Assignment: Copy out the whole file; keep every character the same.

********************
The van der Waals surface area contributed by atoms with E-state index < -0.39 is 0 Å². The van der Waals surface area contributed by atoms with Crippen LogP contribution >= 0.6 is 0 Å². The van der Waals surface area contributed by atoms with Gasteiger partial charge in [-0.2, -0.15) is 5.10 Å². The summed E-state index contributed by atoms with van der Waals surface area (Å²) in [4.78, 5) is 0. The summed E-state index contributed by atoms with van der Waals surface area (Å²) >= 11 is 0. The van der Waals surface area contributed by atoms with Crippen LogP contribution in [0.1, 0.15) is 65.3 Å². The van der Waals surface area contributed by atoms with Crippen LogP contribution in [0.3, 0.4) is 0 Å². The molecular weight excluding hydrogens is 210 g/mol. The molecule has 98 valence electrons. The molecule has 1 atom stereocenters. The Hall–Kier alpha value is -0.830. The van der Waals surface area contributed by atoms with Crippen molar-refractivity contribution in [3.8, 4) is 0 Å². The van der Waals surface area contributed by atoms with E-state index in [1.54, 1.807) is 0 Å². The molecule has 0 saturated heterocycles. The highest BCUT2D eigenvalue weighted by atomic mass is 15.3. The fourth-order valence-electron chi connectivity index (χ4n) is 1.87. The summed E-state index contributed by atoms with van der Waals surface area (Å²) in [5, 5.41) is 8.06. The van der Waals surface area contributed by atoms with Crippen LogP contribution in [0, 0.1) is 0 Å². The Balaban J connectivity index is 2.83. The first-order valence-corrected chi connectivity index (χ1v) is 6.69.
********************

The van der Waals surface area contributed by atoms with E-state index < -0.39 is 0 Å². The van der Waals surface area contributed by atoms with Crippen LogP contribution >= 0.6 is 0 Å². The van der Waals surface area contributed by atoms with Gasteiger partial charge in [-0.2, -0.15) is 5.10 Å². The summed E-state index contributed by atoms with van der Waals surface area (Å²) in [4.78, 5) is 0. The summed E-state index contributed by atoms with van der Waals surface area (Å²) >= 11 is 0. The van der Waals surface area contributed by atoms with Crippen LogP contribution in [0.1, 0.15) is 65.3 Å². The van der Waals surface area contributed by atoms with Crippen LogP contribution in [0.3, 0.4) is 0 Å². The molecular weight excluding hydrogens is 210 g/mol. The molecule has 98 valence electrons. The molecule has 1 atom stereocenters. The Hall–Kier alpha value is -0.830. The van der Waals surface area contributed by atoms with Crippen molar-refractivity contribution in [3.8, 4) is 0 Å². The van der Waals surface area contributed by atoms with E-state index in [1.54, 1.807) is 0 Å². The molecule has 0 saturated heterocycles. The highest BCUT2D eigenvalue weighted by atomic mass is 15.3. The fourth-order valence-electron chi connectivity index (χ4n) is 1.87. The summed E-state index contributed by atoms with van der Waals surface area (Å²) in [5, 5.41) is 8.06. The van der Waals surface area contributed by atoms with Crippen LogP contribution in [0, 0.1) is 0 Å². The Balaban J connectivity index is 2.83. The first-order valence-corrected chi connectivity index (χ1v) is 6.69.